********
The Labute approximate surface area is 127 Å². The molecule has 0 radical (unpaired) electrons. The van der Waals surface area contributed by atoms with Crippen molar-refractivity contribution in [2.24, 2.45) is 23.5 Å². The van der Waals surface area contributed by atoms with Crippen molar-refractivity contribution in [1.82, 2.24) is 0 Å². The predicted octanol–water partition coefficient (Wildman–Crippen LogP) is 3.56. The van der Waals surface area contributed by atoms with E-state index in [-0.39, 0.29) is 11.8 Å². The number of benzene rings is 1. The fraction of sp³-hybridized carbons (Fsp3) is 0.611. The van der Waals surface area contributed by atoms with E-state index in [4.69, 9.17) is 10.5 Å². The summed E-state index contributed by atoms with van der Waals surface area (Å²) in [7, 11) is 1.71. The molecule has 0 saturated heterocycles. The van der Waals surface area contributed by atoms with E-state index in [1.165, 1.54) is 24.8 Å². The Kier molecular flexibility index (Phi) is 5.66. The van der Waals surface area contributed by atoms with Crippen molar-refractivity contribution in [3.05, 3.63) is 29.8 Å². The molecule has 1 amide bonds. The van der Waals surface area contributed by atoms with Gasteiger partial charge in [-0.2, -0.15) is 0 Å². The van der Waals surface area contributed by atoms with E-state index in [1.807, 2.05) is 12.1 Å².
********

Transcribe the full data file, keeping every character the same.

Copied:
The Labute approximate surface area is 127 Å². The molecule has 0 radical (unpaired) electrons. The van der Waals surface area contributed by atoms with Crippen molar-refractivity contribution in [2.24, 2.45) is 23.5 Å². The van der Waals surface area contributed by atoms with Crippen molar-refractivity contribution in [1.82, 2.24) is 0 Å². The predicted octanol–water partition coefficient (Wildman–Crippen LogP) is 3.56. The van der Waals surface area contributed by atoms with E-state index in [-0.39, 0.29) is 11.8 Å². The number of benzene rings is 1. The fraction of sp³-hybridized carbons (Fsp3) is 0.611. The van der Waals surface area contributed by atoms with E-state index in [4.69, 9.17) is 10.5 Å². The summed E-state index contributed by atoms with van der Waals surface area (Å²) in [7, 11) is 1.71. The molecule has 0 saturated heterocycles. The van der Waals surface area contributed by atoms with E-state index in [1.165, 1.54) is 24.8 Å². The Kier molecular flexibility index (Phi) is 5.66. The van der Waals surface area contributed by atoms with Crippen molar-refractivity contribution in [3.05, 3.63) is 29.8 Å². The molecule has 1 amide bonds. The van der Waals surface area contributed by atoms with Gasteiger partial charge in [-0.2, -0.15) is 0 Å². The van der Waals surface area contributed by atoms with E-state index in [1.807, 2.05) is 12.1 Å².